So I wrote a grant and we got our first monies and we opened up clinics in both places and shared employees back and forth between Walter Reed and Windber. Anyone ever heard of Windber? They go “Windber?” I remember Dr. [inaudible] saying, “What do you want from me?” I said, “I want you to take the question mark away from the word Windber.” Now, where did this come from in my mind? Well, in 1992 when a nun said, “You’re out of here,” I had a job interview. It was in Omaha, Nebraska. I could tell my wife cried the whole way out and the whole way back. So I knew I wasn’t going to get to move there unless I got divorced. I mean, that’s where it was. But I get out there, and there’s this little hospital in the middle of Omaha.
Now, the difference between the look of that hospital and the look of Windber hospital was in the parking lot, everybody had clubs on their steering wheels to keep their cars from being stolen. In Windber we had guns. So you walk into this place, and here is this hundred bed hospital in the middle of Omaha, and on the top of the building it says, “National Research Hospital.” And I’m going, “Oh, yeah. There’s some real serious ego stuff going on in this place. It’s a hundred bed hospital. It’s not associated with a university. It’s not associated with the NIH. It’s just a little hundred bed hospital.”
And I walk in, and I meet this feisty little [inaudible] priest, and he happens to be the head of a place that some of you may have heard of called Boys Town. Did you ever heard of Boys Town? It’s kind of like Hershey. It was started back in the 30s for kids who were poor and their parents died, and to help them get through that. Well, this guy, this priest says to me – I said, “What’s the deal with this national research hospital?” He said, “You know what the deal is? I got this idea, and I hired three PhDs, and I hired three more, and I hired three more.” He says, “I have 38 PhDs in 1992, and we are a genome center.” And I thought that’s the guys who made the cookies. I didn’t know what genome center was in 1992. And he says, “And we’re going to crack childhood deafness and blindness through the study of genomics.”
Whoa. That’s a pretty big deal. And it stuck with me. I get the job at Windber. I go down to the Arcadia theater, and I’m on the board, and this little old bald guy comes up to me. He’s probably my age now, but at that time, a little old bald guy, which I almost am. Bald. I’m old. But anyway, he walks up to me, and he says, “You know, you know, I used to head up the radiology school at Windber.” And I’m going, “There was a radiology school at Windber?” He says, “Yeah.” He says, “We removed Betty Grable’s thyroid.”
Now, for those of you who have never heard of Betty Grable, she was this really hot movie star in the 40s and 50s. She was, I think, the very first person who ever had her legs insured by [inaudible] of London for a million dollars in 1940 whatever, because she was the pinup that all the army guys and the Navy and the Marines and the Airforce – she was a hotty, okay? He said, “Yeah. She came to Windber to have her thyroid removed.” And I’m going, “Are you kidding me? How did she even get here? We didn’t even have a Fisher Price airport in those days. How would you get from Hollywood to Windber to get your thyroid removed? And why? Why would you do that?” He said, “Well, we did Arthur Godfrey’s, too.”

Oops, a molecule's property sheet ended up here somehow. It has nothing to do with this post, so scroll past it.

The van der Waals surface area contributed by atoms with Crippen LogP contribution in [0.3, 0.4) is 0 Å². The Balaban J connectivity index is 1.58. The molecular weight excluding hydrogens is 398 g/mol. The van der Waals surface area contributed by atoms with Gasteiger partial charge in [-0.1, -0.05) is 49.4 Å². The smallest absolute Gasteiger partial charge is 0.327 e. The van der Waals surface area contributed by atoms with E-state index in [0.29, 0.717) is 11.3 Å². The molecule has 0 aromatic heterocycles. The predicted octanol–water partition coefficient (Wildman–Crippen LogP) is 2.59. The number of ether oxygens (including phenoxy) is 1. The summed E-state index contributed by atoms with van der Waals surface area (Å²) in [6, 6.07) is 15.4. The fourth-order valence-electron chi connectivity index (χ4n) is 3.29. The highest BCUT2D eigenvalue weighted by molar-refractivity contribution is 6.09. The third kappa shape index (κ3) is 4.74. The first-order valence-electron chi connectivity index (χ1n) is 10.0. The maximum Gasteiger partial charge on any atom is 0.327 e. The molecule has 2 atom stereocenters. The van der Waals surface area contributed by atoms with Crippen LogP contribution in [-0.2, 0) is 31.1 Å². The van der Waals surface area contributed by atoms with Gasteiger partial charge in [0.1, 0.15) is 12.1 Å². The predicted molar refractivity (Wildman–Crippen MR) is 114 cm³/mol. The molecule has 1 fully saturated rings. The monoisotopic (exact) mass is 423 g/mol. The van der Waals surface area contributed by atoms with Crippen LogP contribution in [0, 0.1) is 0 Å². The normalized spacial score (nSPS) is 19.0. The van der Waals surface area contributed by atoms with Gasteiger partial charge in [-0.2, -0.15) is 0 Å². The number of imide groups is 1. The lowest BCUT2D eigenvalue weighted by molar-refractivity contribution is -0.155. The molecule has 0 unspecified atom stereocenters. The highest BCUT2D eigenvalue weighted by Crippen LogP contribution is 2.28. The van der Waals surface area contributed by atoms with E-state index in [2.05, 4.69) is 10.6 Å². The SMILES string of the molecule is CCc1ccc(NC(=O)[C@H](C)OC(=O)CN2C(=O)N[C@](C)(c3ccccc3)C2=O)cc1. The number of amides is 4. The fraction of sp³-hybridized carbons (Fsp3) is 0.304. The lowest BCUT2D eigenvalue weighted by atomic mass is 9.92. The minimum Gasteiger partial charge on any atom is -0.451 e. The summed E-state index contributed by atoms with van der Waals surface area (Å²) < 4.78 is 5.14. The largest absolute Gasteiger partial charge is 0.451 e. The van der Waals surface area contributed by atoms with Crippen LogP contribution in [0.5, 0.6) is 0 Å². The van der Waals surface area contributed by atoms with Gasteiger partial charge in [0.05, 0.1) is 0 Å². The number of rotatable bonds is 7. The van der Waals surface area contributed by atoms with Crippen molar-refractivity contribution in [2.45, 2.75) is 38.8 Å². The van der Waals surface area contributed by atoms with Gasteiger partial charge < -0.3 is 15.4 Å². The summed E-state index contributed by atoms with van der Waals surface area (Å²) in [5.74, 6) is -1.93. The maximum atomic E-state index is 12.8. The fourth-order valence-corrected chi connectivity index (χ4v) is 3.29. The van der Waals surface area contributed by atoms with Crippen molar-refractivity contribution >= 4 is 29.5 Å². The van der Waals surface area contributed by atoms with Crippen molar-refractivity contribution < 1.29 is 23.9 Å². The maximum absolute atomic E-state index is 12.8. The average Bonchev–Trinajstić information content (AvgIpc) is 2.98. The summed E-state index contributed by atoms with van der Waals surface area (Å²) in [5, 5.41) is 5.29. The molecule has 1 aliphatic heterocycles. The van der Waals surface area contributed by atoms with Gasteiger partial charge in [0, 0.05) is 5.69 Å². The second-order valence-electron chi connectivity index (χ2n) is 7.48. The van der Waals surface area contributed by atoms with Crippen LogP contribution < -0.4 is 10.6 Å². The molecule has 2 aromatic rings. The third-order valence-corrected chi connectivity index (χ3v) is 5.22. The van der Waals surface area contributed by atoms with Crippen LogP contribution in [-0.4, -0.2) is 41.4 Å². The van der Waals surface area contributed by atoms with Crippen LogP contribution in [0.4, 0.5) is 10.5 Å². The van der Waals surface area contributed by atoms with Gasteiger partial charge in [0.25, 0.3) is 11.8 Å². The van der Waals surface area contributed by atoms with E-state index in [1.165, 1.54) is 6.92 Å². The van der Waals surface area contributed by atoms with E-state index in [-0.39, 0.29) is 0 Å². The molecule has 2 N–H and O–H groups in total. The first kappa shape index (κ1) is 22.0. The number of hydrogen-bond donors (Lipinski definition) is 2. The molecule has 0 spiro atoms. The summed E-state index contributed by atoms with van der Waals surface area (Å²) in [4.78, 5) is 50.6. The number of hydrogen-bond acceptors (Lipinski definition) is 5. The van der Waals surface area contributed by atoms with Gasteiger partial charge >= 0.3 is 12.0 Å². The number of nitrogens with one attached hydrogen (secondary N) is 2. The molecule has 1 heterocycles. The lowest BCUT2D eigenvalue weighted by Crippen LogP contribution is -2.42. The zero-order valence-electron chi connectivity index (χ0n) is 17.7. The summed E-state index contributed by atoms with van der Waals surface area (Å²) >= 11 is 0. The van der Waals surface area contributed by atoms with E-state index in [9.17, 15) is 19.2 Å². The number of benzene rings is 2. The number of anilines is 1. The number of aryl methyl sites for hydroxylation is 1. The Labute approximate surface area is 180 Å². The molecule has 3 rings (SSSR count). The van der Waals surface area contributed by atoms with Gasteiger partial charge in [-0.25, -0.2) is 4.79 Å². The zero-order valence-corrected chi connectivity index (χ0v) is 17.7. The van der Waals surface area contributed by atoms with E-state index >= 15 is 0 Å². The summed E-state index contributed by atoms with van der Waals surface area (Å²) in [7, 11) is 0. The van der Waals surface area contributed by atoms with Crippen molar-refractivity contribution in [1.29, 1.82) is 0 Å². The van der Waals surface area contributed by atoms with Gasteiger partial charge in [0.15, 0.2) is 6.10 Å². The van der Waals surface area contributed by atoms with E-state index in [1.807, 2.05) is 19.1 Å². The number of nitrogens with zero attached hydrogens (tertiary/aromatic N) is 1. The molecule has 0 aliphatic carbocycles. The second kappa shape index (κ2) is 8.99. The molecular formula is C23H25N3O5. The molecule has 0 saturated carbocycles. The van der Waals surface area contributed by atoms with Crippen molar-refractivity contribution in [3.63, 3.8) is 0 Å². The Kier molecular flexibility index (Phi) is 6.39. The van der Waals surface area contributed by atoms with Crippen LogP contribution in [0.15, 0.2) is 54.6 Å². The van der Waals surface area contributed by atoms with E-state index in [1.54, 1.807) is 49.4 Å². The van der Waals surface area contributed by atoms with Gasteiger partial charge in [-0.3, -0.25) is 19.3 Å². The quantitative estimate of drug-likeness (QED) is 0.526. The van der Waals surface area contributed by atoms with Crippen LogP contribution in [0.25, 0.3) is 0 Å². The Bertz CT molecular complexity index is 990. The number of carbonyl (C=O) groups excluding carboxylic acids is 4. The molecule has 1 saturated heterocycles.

Well, Arthur Godfrey was a famous TV star from the 50s and 60s, played the ukulele and sang. He said, “He came up at 10:45 at night knowing [inaudible] was there, took his thyroid out, and he went home.” He said, “We did Jenny Woolworth.” That would be the equivalent to the Dollar Store now. It was Woolworth Five and Dime. And I’m going, “Jenny Woolworth, Betty Grable, and Arthur Godfrey came to Windber? What? What?”
So I started to look into it, and I found out that two of the surgeons that worked there were very progressive surgeons, and when the [inaudible] company started that hospital, one of the Bowen brothers said, “I want this to be a cutting edge, leading edge hospital.” In the 20s. And these guys studied in Austria with an Austrian surgeon, and they were in class with two other people whose names you might recognize. They were in class with the Mayo brothers. That’s not that jet pilot thing. Mayo clinic, okay? So the Mayo brothers were in class with these [inaudible] guys from Windber, and they’re learning to do thyroid surgery where they do an internal stitch and a very tiny external stitch, and guess what happens when they’re done? There’s no big scar. You don’t look like the bride of Frankenstein.
Now, why would Jenny Woolworth and Betty Grable and Arthur Godfrey want to do that? Well, they didn’t want to look like they had thyroid cancer or whatever. And why else would they want to do that? They found out that these guys worked periodically out at Johns Hopkins. Now, they could have gone to Johns Hopkins and had it done, but who hangs around big cities? Reporters. Paparazzi. What happens? They find out you’re there. You’re Betty Grable, and all of a sudden it’s the front of the National Inquirer that you have thyroid cancer, and you’re like, “Naw, we were seeing Michael Douglas. He’s dying. He’s dead. He’s gone, and now she’s pregnant again.” It’s like that kind of stuff that’s going on. I made that up. I don’t know if that’s true. He says he’s not. And she says she’s not.